It’s time for Kroger to step up to help save the bees

It’s time for Kroger to step up to help save the bees

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by Paolo Mutia, food and agriculture campaigner

Imagine walking into your favorite grocery store and seeing a nearly empty produce section. This could be a reality if we don’t end the use of toxic pesticides in our food system soon. Scientists warn that many pollinators and other insects could go extinct within a century and that this “insect apocalypse” threatens a major collapse of nature’s ecosystems. 

Friends of the Earth and our allies are leading a campaign to push the largest U.S. grocery retailers to save the bees and other beneficial insects that help farmers grow food. This campaign calls for the end of the use of pollinator-toxic pesticides in U.S grocery retailers’ supply chains and increasing bee-friendly organic offerings. Not only is this necessary for our future food security, it’s critical to grocery retailers’ bottom line. 

Why are bees important? Without pollinators, grocery stores would run short of a wide assortment of fruits and vegetables, nuts, beans, and delicious favorites like chocolate and coffee. And because bees pollinate alfalfa and other crops eaten by cows, even the dairy and meat cases would look bare. In fact, 71 of the 100 crops that provide 90% of the world’s food are pollinated by bees.

We’ve asked Kroger, the largest traditional grocery chain in the U.S., to stop selling food that’s grown with bee-killing pesticides. And the good news is, Kroger took an important first step and established a pollinator health policy. However, the policy fails to set any measurable targets to reduce pesticides or expand organic and other ecological farming methods in Kroger’s supply chain, and the company hasn’t taken further action since. As a result, Kroger dropped from 7th to 12th place on this year’s Bee-Friendly Retailer Scorecard, where we grade 25 of the largest U.S. food retailers on protecting pollinators from pesticides. Kroger now falls behind competitors like Costco, Albertsons, and even Dollar Tree. 

Kroger could follow the lead of companies like Giant Eagle and Walmart,which this year made timebound commitments to protect pollinators. Giant Eagle will eliminate the most concerning bee-toxic neonicotinoid pesticides — imidacloprid, clothianidin, thiamethoxam and dinotefuran — from its produce supply by 2025. These chemicals have been banned in the European Union but are still allowed in the U.S. And both Giant Eagle and Walmart will require produce growers to start using ecological farming methods, known as integrated pest management (IPM), by 2025 and to provide proof with third party certification.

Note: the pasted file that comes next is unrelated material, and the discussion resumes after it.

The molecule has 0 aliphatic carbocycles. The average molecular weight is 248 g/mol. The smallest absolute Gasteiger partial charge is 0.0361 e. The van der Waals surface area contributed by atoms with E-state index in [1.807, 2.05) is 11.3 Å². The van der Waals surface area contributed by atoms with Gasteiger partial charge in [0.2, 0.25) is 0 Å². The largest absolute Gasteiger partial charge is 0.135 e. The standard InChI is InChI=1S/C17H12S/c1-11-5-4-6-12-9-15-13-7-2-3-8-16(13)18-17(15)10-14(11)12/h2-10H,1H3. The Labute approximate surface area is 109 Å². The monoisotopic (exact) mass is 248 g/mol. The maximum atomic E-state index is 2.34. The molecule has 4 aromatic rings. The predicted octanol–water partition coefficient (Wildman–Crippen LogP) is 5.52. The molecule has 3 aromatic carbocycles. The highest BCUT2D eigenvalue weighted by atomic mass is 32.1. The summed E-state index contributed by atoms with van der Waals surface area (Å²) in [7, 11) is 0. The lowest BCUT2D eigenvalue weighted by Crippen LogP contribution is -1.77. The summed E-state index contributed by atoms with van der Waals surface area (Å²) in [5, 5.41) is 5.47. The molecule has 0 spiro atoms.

Kroger has the power to dramatically reduce the use of toxic pesticides in its supply chain and to help save pollinators. As a company that controlled $1.32 billion in food and beverage sales in 2020, it can decide any day to start taking meaningful action to protect pollinators, protect our planet, and protect the health of our children and families. Instead, Kroger is dragging its feet while time runs out for pollinators and the planet. 

What’s more, many of the same pesticides in Kroger’s supply chain that harm bees also threaten human health.  Independent testing found that Kroger store-brand foods are contaminated with pesticide, including glyphosate, organophosphates, and neonicotinoids. The tested foods include those that kids and families typically eat, like cereal, apples, applesauce, spinach, and pinto beans. 

There is hope. Science shows that eating organic food dramatically reduces exposure to the pesticides in food, and it also helps bees and other beneficial insects flourish. That’s because organic farmers are prohibited from using over 900 pesticides otherwise allowed in agriculture. Instead, they work with nature to keep crops healthy and manage pests.

Each day, we are seeing more and more people like you urging stores like Kroger to step up and help save the bees. And you are not alone: according to recent polling, 74% of Americans believe that grocery stores should support efforts to protect pollinators. And 83% believe it is important to eliminate pesticides that are harmful to pollinators from agriculture.

Kroger needs to hear from people across the country that we want change. Together, we can create a healthier food system for pollinators, for our environment, and for our families. 

We can’t let another year pass where Kroger fails to protect the pollinators that our food supply depends on! Let’s ramp up the pressure!

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